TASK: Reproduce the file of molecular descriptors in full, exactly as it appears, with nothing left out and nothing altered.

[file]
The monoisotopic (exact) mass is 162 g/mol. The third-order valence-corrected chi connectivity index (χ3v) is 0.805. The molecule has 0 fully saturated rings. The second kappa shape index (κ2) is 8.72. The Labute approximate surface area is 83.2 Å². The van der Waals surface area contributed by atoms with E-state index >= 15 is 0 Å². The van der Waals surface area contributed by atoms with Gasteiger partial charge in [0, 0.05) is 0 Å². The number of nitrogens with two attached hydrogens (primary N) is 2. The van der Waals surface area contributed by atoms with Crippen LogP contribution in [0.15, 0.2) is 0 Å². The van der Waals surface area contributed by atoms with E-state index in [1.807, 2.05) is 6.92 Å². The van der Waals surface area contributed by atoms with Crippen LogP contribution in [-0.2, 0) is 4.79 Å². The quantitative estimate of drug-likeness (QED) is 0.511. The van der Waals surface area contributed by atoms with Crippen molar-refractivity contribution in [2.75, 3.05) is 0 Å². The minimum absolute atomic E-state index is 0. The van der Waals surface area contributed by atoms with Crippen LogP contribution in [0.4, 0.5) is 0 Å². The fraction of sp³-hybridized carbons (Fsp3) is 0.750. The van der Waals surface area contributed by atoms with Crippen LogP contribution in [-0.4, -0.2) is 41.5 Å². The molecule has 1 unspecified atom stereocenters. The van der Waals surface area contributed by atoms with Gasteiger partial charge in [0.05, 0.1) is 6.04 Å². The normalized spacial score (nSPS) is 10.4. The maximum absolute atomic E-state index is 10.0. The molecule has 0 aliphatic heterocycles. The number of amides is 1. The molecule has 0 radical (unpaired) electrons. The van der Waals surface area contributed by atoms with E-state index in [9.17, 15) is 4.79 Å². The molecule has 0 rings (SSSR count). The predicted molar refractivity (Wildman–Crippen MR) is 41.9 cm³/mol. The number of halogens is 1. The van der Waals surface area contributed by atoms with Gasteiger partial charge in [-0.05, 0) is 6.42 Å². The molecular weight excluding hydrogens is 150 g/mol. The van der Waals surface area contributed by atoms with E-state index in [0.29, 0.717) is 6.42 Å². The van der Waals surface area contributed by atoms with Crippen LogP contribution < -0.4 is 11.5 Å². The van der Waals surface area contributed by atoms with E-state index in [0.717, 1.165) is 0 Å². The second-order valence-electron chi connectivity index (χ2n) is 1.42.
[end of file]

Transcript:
The monoisotopic (exact) mass is 162 g/mol. The third-order valence-corrected chi connectivity index (χ3v) is 0.805. The molecule has 0 fully saturated rings. The second kappa shape index (κ2) is 8.72. The Labute approximate surface area is 83.2 Å². The van der Waals surface area contributed by atoms with E-state index >= 15 is 0 Å². The van der Waals surface area contributed by atoms with Gasteiger partial charge in [0, 0.05) is 0 Å². The number of nitrogens with two attached hydrogens (primary N) is 2. The van der Waals surface area contributed by atoms with Crippen LogP contribution in [0.15, 0.2) is 0 Å². The van der Waals surface area contributed by atoms with E-state index in [1.807, 2.05) is 6.92 Å². The van der Waals surface area contributed by atoms with Crippen LogP contribution in [-0.2, 0) is 4.79 Å². The quantitative estimate of drug-likeness (QED) is 0.511. The van der Waals surface area contributed by atoms with Crippen molar-refractivity contribution in [2.75, 3.05) is 0 Å². The minimum absolute atomic E-state index is 0. The van der Waals surface area contributed by atoms with Crippen LogP contribution in [0.4, 0.5) is 0 Å². The fraction of sp³-hybridized carbons (Fsp3) is 0.750. The van der Waals surface area contributed by atoms with Crippen LogP contribution in [-0.4, -0.2) is 41.5 Å². The molecule has 1 unspecified atom stereocenters. The van der Waals surface area contributed by atoms with Gasteiger partial charge in [0.05, 0.1) is 6.04 Å². The normalized spacial score (nSPS) is 10.4. The maximum absolute atomic E-state index is 10.0. The molecule has 0 aliphatic heterocycles. The number of amides is 1. The molecule has 0 radical (unpaired) electrons. The van der Waals surface area contributed by atoms with E-state index in [9.17, 15) is 4.79 Å². The molecule has 0 rings (SSSR count). The predicted molar refractivity (Wildman–Crippen MR) is 41.9 cm³/mol. The number of halogens is 1. The van der Waals surface area contributed by atoms with Gasteiger partial charge in [-0.05, 0) is 6.42 Å². The molecular weight excluding hydrogens is 150 g/mol. The van der Waals surface area contributed by atoms with E-state index in [0.29, 0.717) is 6.42 Å². The van der Waals surface area contributed by atoms with Crippen LogP contribution < -0.4 is 11.5 Å². The van der Waals surface area contributed by atoms with E-state index in [0.717, 1.165) is 0 Å². The second-order valence-electron chi connectivity index (χ2n) is 1.42.